Amid increasing Islamophobia and anti-immigrant attitudes in the European countries, 15 protesters have been arrested in Athens for staging an occupation at a site where a mosque is due to be built with state funds for mostly migrants and refugees.
Police said the occupation started two weeks ago but ended early Friday when riot police were sent to the area to make the arrests shortly after dawn. The protesters face charges of public disturbance offenses and are to appear at a prosecutor's office later Friday. Parliament in August voted for the 950,000-euro ($1 million) project in a former industrial zone near central Athens, with the left-wing government receiving broad cross-party support. The number of Muslims living in Greece has risen in recent years due to a spike in immigration and the more recent refugee crisis.
Muslim migrants currently use dozens of makeshift prayer sites around the capital, mostly converted basement and ground floor apartments or stores that have gone out of business.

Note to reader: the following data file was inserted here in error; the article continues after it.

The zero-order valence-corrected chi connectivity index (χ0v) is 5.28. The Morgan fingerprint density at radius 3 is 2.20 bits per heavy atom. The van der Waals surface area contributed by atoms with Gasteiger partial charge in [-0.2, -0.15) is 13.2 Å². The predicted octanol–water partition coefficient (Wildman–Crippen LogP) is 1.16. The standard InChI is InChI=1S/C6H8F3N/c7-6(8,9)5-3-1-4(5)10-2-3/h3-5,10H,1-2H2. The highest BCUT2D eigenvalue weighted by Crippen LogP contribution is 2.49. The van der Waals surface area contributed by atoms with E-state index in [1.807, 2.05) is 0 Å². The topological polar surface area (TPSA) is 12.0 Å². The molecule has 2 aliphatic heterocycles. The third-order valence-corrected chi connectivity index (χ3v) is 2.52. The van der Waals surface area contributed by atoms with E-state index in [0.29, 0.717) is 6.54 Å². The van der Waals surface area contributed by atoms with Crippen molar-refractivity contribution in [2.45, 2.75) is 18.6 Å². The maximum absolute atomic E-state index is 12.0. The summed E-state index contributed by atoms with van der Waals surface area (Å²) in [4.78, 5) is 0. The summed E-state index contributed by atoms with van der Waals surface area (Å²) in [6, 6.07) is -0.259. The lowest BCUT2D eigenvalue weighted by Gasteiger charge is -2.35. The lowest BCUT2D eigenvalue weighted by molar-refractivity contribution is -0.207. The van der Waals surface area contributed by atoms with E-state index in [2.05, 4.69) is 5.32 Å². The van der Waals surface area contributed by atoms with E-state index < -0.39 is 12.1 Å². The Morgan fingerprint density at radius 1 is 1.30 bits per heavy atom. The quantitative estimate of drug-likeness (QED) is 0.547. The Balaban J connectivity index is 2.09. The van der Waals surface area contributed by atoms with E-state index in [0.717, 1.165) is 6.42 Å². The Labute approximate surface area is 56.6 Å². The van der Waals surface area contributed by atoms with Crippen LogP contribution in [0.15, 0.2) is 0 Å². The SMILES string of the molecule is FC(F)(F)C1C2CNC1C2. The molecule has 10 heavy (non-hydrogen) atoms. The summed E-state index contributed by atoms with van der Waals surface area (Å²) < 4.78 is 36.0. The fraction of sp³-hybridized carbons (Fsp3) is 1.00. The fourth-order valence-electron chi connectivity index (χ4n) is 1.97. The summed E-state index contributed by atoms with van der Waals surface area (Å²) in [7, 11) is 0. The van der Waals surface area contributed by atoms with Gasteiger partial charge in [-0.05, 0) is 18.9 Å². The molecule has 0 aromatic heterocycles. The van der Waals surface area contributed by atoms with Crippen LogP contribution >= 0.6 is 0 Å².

Athens Mayor Giorgos Kaminis had urged police to end the occupation, noting that some of the protesters had identified themselves as army reservists.
"The mosque should be built as soon as possible. Religious worship is an issue of dignity, a constitutional right, and an international obligation. There are some 200 informal prayer sites in greater Athens that are not supervised in any way and do not meet safety standards," the mayor said Thursday.
"Regarding the occupation of the site where the mosque will be built by far-right paramilitary types, the government should do its duty and take the appropriate action." Police Friday cordoned off the site, while municipal crews fenced off the area.
The extreme-right Golden Dawn party, the third-largest bloc in parliament, strongly opposes the mosque and had supported the protest. Two lawmakers from the party visited the site after the police operation and said the protesters had created a small church during the occupation.
"Some citizens committed the ‘crime' of creating a Christian church ... so the riot police came and arrested them all," said parliament member Ilias Kasidiaris. "The government [and other parties] ... are backing the Islamization of Greece and are showing racism toward Greeks. It will not stand."
Athens remains as the only capital in Europe without an official mosque, even though it is the home of several hundred thousand Muslims.
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